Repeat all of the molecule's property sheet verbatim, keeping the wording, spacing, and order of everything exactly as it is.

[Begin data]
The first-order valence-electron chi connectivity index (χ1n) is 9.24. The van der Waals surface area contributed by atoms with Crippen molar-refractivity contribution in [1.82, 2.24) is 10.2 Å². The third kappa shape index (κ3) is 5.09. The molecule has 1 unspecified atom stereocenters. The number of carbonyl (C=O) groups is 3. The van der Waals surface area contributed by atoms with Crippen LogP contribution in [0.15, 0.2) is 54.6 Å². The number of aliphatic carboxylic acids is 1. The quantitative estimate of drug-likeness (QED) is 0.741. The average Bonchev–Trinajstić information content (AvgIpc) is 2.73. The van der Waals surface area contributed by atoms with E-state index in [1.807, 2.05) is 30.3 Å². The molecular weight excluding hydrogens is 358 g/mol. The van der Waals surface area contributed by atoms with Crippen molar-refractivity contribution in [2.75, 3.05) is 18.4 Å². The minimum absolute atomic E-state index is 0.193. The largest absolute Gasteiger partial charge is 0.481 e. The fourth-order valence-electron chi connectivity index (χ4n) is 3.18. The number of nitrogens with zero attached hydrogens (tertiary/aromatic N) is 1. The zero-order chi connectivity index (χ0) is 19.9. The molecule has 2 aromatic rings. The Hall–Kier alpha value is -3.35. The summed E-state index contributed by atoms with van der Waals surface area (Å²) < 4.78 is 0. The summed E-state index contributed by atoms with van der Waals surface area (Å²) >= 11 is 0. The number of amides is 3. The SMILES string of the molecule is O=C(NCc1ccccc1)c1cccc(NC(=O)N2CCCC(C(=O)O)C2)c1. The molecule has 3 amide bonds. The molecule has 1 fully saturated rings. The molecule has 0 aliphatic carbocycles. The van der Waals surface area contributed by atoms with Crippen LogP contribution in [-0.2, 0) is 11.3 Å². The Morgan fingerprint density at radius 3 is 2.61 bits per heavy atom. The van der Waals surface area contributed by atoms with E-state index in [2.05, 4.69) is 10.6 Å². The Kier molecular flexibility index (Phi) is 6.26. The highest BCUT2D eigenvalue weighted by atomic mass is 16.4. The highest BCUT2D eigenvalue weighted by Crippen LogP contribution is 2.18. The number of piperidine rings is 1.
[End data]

The first-order valence-electron chi connectivity index (χ1n) is 9.24. The van der Waals surface area contributed by atoms with Crippen molar-refractivity contribution in [1.82, 2.24) is 10.2 Å². The third kappa shape index (κ3) is 5.09. The molecule has 1 unspecified atom stereocenters. The number of carbonyl (C=O) groups is 3. The van der Waals surface area contributed by atoms with Crippen LogP contribution in [0.15, 0.2) is 54.6 Å². The number of aliphatic carboxylic acids is 1. The quantitative estimate of drug-likeness (QED) is 0.741. The average Bonchev–Trinajstić information content (AvgIpc) is 2.73. The van der Waals surface area contributed by atoms with E-state index in [1.807, 2.05) is 30.3 Å². The molecular weight excluding hydrogens is 358 g/mol. The van der Waals surface area contributed by atoms with Crippen molar-refractivity contribution in [2.75, 3.05) is 18.4 Å². The minimum absolute atomic E-state index is 0.193. The largest absolute Gasteiger partial charge is 0.481 e. The fourth-order valence-electron chi connectivity index (χ4n) is 3.18. The number of nitrogens with zero attached hydrogens (tertiary/aromatic N) is 1. The zero-order chi connectivity index (χ0) is 19.9. The molecule has 2 aromatic rings. The Hall–Kier alpha value is -3.35. The summed E-state index contributed by atoms with van der Waals surface area (Å²) < 4.78 is 0. The summed E-state index contributed by atoms with van der Waals surface area (Å²) >= 11 is 0. The number of amides is 3. The SMILES string of the molecule is O=C(NCc1ccccc1)c1cccc(NC(=O)N2CCCC(C(=O)O)C2)c1. The molecule has 3 amide bonds. The molecule has 1 fully saturated rings. The molecule has 0 aliphatic carbocycles. The van der Waals surface area contributed by atoms with Crippen LogP contribution in [-0.2, 0) is 11.3 Å². The Morgan fingerprint density at radius 3 is 2.61 bits per heavy atom. The van der Waals surface area contributed by atoms with E-state index in [2.05, 4.69) is 10.6 Å². The Kier molecular flexibility index (Phi) is 6.26. The highest BCUT2D eigenvalue weighted by atomic mass is 16.4. The highest BCUT2D eigenvalue weighted by Crippen LogP contribution is 2.18. The number of piperidine rings is 1.